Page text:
Here's to round two of getting a real game under our belts! Be sure to check back often (or just subscribe to the RSS feed) as we'll have a lot more to say as things get built.

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The idea to create a video game from scratch is not a novel one, by any means. I've begun that quest several times in the past myself, but they were ill-defined personal projects only. Certainly nothing with the potential for distribution. Now, with the advent of things like the Xbox Live Arcade and the iPhone App Store there's a way to get independent games straight from development and into the hands of players. And with the success of games like Braid, there might even be money exchanged for doing so.

One night in January, John and I decided that we simply had to make a game together. Thousands of miles and two timezones weren't going to stop us. We decided to create something for the newest of those aforementioned platforms: Android, with the ultimate goal to publish the game in the Android Market. This blog is where we'll be describing our experiences developing the game. There'll be laughter, and crying, and code - lots of code. Hopefully we'll be able to point out some pitfalls about programming and design in general, and the Android platform in particular so that others don't get stuck in the same places.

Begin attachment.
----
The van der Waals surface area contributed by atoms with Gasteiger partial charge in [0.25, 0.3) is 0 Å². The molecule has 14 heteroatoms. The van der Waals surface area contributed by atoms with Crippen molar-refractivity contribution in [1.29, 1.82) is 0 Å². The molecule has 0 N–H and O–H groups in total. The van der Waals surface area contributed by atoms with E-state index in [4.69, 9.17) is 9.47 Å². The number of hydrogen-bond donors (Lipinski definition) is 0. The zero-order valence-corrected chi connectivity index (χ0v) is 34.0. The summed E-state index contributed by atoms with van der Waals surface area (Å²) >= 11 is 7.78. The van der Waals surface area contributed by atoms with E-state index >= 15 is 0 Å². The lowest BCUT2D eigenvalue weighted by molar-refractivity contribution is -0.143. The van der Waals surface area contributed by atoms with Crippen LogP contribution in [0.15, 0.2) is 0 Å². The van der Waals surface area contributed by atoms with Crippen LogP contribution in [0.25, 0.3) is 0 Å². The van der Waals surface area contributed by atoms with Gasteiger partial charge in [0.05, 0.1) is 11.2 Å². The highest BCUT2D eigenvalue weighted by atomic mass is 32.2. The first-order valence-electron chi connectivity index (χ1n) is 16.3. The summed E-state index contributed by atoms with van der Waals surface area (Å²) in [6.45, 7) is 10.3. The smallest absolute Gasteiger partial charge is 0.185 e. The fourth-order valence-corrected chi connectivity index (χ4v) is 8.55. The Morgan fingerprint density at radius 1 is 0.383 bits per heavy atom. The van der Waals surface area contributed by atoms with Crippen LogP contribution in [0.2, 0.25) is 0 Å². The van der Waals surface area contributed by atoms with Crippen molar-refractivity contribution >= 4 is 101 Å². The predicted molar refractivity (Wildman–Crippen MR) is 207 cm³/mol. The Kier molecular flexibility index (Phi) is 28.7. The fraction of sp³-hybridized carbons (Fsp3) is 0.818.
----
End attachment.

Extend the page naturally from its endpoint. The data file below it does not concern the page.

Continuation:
This is the blog. Red Sands is the game. And the race has just begun.